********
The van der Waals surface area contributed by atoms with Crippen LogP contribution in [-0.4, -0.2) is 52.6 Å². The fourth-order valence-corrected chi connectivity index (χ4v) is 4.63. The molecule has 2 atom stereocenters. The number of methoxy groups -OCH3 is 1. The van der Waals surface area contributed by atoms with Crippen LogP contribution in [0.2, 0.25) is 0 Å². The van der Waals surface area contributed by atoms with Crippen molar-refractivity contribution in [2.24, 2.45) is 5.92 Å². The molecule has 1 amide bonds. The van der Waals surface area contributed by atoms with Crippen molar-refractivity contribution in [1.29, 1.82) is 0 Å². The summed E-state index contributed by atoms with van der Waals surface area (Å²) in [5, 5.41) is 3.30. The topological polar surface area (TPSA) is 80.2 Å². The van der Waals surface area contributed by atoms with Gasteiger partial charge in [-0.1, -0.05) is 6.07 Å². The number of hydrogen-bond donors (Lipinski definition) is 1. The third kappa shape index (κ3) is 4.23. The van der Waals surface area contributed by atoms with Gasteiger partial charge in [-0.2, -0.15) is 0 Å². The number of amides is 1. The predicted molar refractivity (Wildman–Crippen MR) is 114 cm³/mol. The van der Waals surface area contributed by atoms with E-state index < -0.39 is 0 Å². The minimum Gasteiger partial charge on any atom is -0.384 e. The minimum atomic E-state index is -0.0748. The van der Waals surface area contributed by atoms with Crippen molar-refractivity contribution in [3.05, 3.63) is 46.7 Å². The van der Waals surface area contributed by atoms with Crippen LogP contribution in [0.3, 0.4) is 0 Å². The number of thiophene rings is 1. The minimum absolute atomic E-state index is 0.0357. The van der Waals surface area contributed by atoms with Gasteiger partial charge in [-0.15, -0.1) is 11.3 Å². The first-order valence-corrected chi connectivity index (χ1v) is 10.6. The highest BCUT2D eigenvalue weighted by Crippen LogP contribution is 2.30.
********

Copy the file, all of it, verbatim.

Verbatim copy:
The van der Waals surface area contributed by atoms with Crippen LogP contribution in [-0.4, -0.2) is 52.6 Å². The fourth-order valence-corrected chi connectivity index (χ4v) is 4.63. The molecule has 2 atom stereocenters. The number of methoxy groups -OCH3 is 1. The van der Waals surface area contributed by atoms with Crippen LogP contribution in [0.2, 0.25) is 0 Å². The van der Waals surface area contributed by atoms with Crippen molar-refractivity contribution in [2.24, 2.45) is 5.92 Å². The molecule has 1 amide bonds. The van der Waals surface area contributed by atoms with Crippen molar-refractivity contribution in [1.29, 1.82) is 0 Å². The summed E-state index contributed by atoms with van der Waals surface area (Å²) in [5, 5.41) is 3.30. The topological polar surface area (TPSA) is 80.2 Å². The van der Waals surface area contributed by atoms with Gasteiger partial charge in [-0.1, -0.05) is 6.07 Å². The number of hydrogen-bond donors (Lipinski definition) is 1. The third kappa shape index (κ3) is 4.23. The van der Waals surface area contributed by atoms with Gasteiger partial charge in [-0.2, -0.15) is 0 Å². The number of amides is 1. The predicted molar refractivity (Wildman–Crippen MR) is 114 cm³/mol. The van der Waals surface area contributed by atoms with E-state index < -0.39 is 0 Å². The minimum Gasteiger partial charge on any atom is -0.384 e. The minimum atomic E-state index is -0.0748. The van der Waals surface area contributed by atoms with Crippen molar-refractivity contribution in [3.05, 3.63) is 46.7 Å². The van der Waals surface area contributed by atoms with Crippen LogP contribution in [0.3, 0.4) is 0 Å². The number of thiophene rings is 1. The minimum absolute atomic E-state index is 0.0357. The van der Waals surface area contributed by atoms with Gasteiger partial charge in [-0.15, -0.1) is 11.3 Å². The first-order valence-corrected chi connectivity index (χ1v) is 10.6. The highest BCUT2D eigenvalue weighted by Crippen LogP contribution is 2.30.